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  1. #1
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    Default Should we be seeking professional help for our 5yr old?

    We have a 5yr old son who has just started school a few weeks ago. He is intelligent, healthy, funny and generally happy. But we think he has behavioural issues and although he's never been assessed, I think he might have ASD (maybe Aspergers). I'm completely unqualified to give that opinion, not only because I'm not a paediatric health professional but I also don't know any children on the spectrum.

    But I've observed my son for years now around other people and at home, and there's definitely something not right. I just don't know what it is. DH and i had a lengthy chat last night about his behaviour and we aren't sure where to start now to get help if help is indeed needed. So I was hoping someone here could point us in the right direction and maybe share your experiences if you have come across these behaviours before. Are we overreacting? Is this a personality thing and will he grow out of it, or do we need to do something to help him change his behaviour? Whatever we are doing is clearly not working.

    1. Doesn't always get social cues. He more often than not, will act awkwardly or do things that upset other children. He either doesn't realise he has upset the child or he just doesn't care. Some examples are, when we did school drop off, one of his friends arrived and he ran up to them and screamed in their face as a greeting. The other boy was not happy about it but DS didn't seem to notice or care. I had to step in and tell him that people don't like when you shout in their face. Another example is on the weekend we went to a birthday party and he was playing with one of those balls that are attached to a string and you hit it with a racquet. While he went to get something to eat, some other children took over the game. He came back to the ball and held it up high above them so they couldn't play, and stood there watching (and eating) while they begged him for the ball back. I'm not sure if he was just being a bully or if he thought he had a right to do this but he didn't seem to care that his friends were upset. The boys all go to school together and know each other from preschool so you would think he would be friendlier.. as I was standing far away from the scene, by the time I rushed over to stop him, the other boys had walked off in frustration.

    2. Always has to be the boss/the winner/make the rules - when he plays with his younger brother (3yrs old) he always bosses him around and dictates the rules of the game. Arbitrary rules that his brother must stick to. Sometimes his brother doesn't want to play or doesn't understand the rules and DS1 will get extremely frustrated and angry.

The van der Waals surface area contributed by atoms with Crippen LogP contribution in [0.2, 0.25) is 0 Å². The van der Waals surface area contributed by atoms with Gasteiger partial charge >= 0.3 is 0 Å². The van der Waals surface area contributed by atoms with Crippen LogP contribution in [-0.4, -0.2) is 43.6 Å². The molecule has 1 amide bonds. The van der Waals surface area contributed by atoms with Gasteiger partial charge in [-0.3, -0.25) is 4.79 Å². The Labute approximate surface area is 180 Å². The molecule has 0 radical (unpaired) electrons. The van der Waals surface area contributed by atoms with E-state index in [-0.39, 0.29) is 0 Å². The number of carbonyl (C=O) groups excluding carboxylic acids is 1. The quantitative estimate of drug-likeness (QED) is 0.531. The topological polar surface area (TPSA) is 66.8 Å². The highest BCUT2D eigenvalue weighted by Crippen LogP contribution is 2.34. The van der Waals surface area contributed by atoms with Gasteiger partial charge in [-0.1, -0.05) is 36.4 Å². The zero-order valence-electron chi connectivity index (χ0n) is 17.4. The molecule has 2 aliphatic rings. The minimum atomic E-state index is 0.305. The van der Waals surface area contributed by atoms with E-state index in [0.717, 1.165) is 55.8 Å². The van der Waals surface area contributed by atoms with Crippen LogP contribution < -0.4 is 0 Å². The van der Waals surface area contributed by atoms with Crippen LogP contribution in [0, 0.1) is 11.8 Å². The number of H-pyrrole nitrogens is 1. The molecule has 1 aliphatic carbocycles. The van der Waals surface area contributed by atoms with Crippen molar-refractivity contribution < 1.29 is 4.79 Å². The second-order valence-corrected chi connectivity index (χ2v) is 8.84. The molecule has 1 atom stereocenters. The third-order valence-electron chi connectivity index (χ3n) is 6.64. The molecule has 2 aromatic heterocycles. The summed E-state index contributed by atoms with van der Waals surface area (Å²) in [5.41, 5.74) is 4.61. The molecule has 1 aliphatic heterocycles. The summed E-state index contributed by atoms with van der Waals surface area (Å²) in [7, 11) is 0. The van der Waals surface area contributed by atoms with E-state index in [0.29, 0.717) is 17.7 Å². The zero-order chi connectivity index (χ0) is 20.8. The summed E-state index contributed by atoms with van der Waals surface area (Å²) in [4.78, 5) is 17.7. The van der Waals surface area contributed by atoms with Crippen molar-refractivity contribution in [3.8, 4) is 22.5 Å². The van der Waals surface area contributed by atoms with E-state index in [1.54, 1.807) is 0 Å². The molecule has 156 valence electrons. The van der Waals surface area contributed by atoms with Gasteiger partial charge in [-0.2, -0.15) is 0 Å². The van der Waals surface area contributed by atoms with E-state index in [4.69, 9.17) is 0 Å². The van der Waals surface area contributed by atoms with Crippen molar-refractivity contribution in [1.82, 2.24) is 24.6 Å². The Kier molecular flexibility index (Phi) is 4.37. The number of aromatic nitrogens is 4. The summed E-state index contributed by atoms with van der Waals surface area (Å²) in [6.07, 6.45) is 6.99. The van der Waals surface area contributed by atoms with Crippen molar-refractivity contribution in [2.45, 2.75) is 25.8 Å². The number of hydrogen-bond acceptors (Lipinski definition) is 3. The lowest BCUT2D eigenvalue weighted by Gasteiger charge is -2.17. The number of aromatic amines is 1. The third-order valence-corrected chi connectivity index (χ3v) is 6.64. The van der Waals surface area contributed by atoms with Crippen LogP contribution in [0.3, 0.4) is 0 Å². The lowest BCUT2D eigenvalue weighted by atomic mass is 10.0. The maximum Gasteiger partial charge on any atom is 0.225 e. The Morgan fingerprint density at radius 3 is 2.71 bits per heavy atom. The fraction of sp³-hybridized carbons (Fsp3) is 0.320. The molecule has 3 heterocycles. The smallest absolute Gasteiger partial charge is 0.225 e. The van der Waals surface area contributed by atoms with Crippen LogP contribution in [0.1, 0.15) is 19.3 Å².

If they are playing a competitive game, he gets very upset if he loses. He hates losing. He will have a tantrum and sometimes a meltdown. The only time I've seen him ok with losing was on the weekend at a party, he played foosball with his friend and after he lost he said "well done, let's play again". I had to do a double take to make sure it was my boy. When we were on holidays recently he played foosball every day with his grandfather and whenever he lost he would throw himself onto the ground in tears.
    He always wants to be the first one dressed or the first one in the car or the first one to get served dinner, first one to brush his teeth or get in the shower etc.
    We don't always let him "be the first" because his brother gets upset, but it does mean lots of tears.

    3. He often doesn't pay attention. It's not always an issue but it often is. He will be off with the fairies unless you shout his name to get his attention. When he was at soccer practice yesterday he kept looking off into the distance instead of listening to the coach's instructions. We feel like we're always having to "get" his attention often by raising our voice, which makes him feel like he's always in trouble. His hearing has been checked and it's perfect.. and he knows how to listen when he wants to. But when we talk to him he often loses eye contact and stares away or sometimes will even walk off while we are talking to him.

    4. Sensory issues - when he was in childcare 2 years ago, the carers told us that they thought he has a sensory processing disorder. The examples they gave us at the time were completely bizarre to us because we hadn't observed them at home at all, and he was only at childcare 3 days a week. But now I'm starting to think there is some issue there, although it might only be mild. He had a huge meltdown yesterday when we were walking to the car because his shoes were off and he didn't want to walk barefoot on the grass. Sometimes he cries or screams when he hears loud sounds and says "my ears are hurting". It rarely happens but I'm mentioning it for context. It's maybe happened 5 times in the last 12 months. Usually when he is Trying to watch TV and I'm making a smoothie for example - so it could be a case of having a tantrum because he can't hear the TV. He's also not very touchy-feely/affectionate. If he's in a cuddly mood he will say "I love you mummy" and want cuddles but it's not often, especially compared to my 3yr old who is super affectionate. Maybe because we compare them, he seems to not like being touched, but he will happily hold my hand and he will let me hug and kiss him. He just doesn't seek these things out.

    I'll have to add more as I think of them..

  2. #2
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    I would not say alarm bells are ringing loudly after reading what you have described, however there's enough there to warrant exploring the possibility of SPD or high functioning ASD.

    It is much better to try and get the ball rolling on some assistance while he is still young. My DS has ASD (moderate), however he has come a long way over the last 2 years thanks to early intervention therapy. It truly does make a difference.